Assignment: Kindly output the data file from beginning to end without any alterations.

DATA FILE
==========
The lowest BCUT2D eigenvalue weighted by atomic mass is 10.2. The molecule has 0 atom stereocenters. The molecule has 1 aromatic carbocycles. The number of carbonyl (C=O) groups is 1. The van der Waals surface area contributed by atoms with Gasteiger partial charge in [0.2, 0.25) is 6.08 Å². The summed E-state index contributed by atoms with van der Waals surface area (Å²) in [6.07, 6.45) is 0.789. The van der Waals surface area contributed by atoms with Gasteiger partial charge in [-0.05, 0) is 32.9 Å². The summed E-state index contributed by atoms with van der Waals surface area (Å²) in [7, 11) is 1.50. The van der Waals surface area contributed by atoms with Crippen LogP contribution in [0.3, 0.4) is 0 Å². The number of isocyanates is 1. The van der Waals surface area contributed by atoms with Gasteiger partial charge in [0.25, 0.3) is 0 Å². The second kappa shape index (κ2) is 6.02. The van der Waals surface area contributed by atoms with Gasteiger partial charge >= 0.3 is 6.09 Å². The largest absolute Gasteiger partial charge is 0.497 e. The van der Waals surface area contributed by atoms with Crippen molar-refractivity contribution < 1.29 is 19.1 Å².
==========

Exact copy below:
The lowest BCUT2D eigenvalue weighted by atomic mass is 10.2. The molecule has 0 atom stereocenters. The molecule has 1 aromatic carbocycles. The number of carbonyl (C=O) groups is 1. The van der Waals surface area contributed by atoms with Gasteiger partial charge in [0.2, 0.25) is 6.08 Å². The summed E-state index contributed by atoms with van der Waals surface area (Å²) in [6.07, 6.45) is 0.789. The van der Waals surface area contributed by atoms with Gasteiger partial charge in [-0.05, 0) is 32.9 Å². The summed E-state index contributed by atoms with van der Waals surface area (Å²) in [7, 11) is 1.50. The van der Waals surface area contributed by atoms with Crippen LogP contribution in [0.3, 0.4) is 0 Å². The number of isocyanates is 1. The van der Waals surface area contributed by atoms with Gasteiger partial charge in [0.25, 0.3) is 0 Å². The second kappa shape index (κ2) is 6.02. The van der Waals surface area contributed by atoms with Gasteiger partial charge >= 0.3 is 6.09 Å². The largest absolute Gasteiger partial charge is 0.497 e. The van der Waals surface area contributed by atoms with Crippen molar-refractivity contribution < 1.29 is 19.1 Å².